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Lebanon's Opposition Rejects to Participate in Mikati's New Cabinet

Lebanon's Opposition Rejects to Participate in Mikati's New Cabinet

Saturday, 25 June, 2022 - 09:00
Lebanon's Prime Minister-designate Najib Mikati (EPA)

Lebanese Prime Minister-designate Najib Mikati's optimism about the possibility of swiftly forming a new cabinet at the end of next week does not mean that his task will be easy.

The distribution of votes in the parliamentary consultations and the positions of the political parties suggest that the government will include parties of the same affiliations.

The government could be similar to the current caretaker government headed by Mikati after the opposition blocs announced they wouldn't participate in the new cabinet.

Hours after his assignment, Mikati said it would be difficult "to form a government of just one color," asserting: "I do not accept it."

He indicated that he would present the new government formation to President Michel Aoun late next week.

There’s a general conviction that Mikati will not be able to form a government and will remain the designated prime minister and the head of the caretaker government.

The Lebanese Forces (LF) and the Progressive Socialist Party have rejected to join the government. The Change's MPs and the Kataeb Party also rejected Mikati and nominated the former ambassador, Nawaf Salam, as prime minister.

However, it does not appear that the Free Patriotic Movement (FPM), which previously preferred not naming any figure, will distance itself from the formation based on what it considers "the president's share."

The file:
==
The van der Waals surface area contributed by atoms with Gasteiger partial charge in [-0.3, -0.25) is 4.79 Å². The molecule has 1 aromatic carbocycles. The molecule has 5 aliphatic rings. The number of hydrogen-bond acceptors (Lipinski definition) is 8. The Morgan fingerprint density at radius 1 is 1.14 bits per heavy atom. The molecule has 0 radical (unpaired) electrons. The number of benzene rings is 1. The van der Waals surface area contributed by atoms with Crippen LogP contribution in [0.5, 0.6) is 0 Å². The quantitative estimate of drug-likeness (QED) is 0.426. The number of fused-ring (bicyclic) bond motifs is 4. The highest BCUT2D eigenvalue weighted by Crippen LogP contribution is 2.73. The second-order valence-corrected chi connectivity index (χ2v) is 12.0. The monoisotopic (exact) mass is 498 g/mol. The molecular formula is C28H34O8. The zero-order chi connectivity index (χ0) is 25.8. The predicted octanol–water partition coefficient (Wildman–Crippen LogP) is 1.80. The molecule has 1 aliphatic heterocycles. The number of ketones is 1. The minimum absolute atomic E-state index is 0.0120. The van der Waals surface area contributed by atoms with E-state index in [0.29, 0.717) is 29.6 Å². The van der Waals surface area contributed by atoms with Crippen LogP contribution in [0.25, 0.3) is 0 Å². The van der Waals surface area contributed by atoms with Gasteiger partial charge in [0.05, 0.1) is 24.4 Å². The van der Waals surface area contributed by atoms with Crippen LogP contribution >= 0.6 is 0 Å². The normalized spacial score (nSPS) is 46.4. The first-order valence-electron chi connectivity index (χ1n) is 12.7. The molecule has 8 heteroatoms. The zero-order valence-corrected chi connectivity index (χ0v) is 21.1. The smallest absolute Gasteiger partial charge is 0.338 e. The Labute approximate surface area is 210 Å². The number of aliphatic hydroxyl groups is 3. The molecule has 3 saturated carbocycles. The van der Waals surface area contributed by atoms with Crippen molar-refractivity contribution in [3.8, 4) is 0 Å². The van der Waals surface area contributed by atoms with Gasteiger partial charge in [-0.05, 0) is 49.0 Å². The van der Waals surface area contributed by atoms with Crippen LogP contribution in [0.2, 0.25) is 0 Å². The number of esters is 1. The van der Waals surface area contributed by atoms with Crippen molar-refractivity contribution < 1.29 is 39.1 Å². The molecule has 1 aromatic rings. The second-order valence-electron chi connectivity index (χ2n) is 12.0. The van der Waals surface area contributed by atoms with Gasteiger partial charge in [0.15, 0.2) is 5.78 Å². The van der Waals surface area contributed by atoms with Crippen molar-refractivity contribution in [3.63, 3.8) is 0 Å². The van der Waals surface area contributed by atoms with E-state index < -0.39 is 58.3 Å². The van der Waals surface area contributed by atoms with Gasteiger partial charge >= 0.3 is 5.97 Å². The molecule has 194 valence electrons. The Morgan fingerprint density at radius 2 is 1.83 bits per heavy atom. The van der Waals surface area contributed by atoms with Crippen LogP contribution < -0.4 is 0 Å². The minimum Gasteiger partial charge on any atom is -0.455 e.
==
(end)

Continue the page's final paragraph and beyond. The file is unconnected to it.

MP Simon Abi Ramia called for the formation of a cabinet of politicians, adding in a televised interview that the FPM supports such a government because the country is in a political crisis.

Abi Ramia explained that the current stage doesn't require specialists, stressing that there must be consensus to save the country and ensure political stability.

The Secretary of the Democratic Gathering, MP Hadi Abou El-Hassan, had previously announced that the bloc would not participate in the government directly but that the Druze community would be represented.

LF sources told Asharq Al-Awsat that they would not participate in any government for the remainder of the president's term.

The sources confirm that this stage requires managing the transitional phase with the least possible contradictions in preparation for the presidential elections and then a smooth transition of power.

Meanwhile, the Shiite duo represented by Hezbollah and the Amal movement will be a crucial partner in the government.

Their sources confirmed to the newspaper that the government would be formed if there is an "honest intention," regardless of the remaining term before the presidential elections.

The sources assert that obstructing the formation is not in anyone's interest. They reiterated that Hezbollah and Amal would participate in the government, regardless of its name and form, to help alleviate the people's suffering.

The head of Hezbollah's parliamentary bloc, MP Mohammad Raad, said: "Lebanon needs a government that can manage its affairs and interests.”

“Crises require pragmatism, providing all opportunities and removing obstacles to form a cabinet to deal with deadlines and developments," he added.

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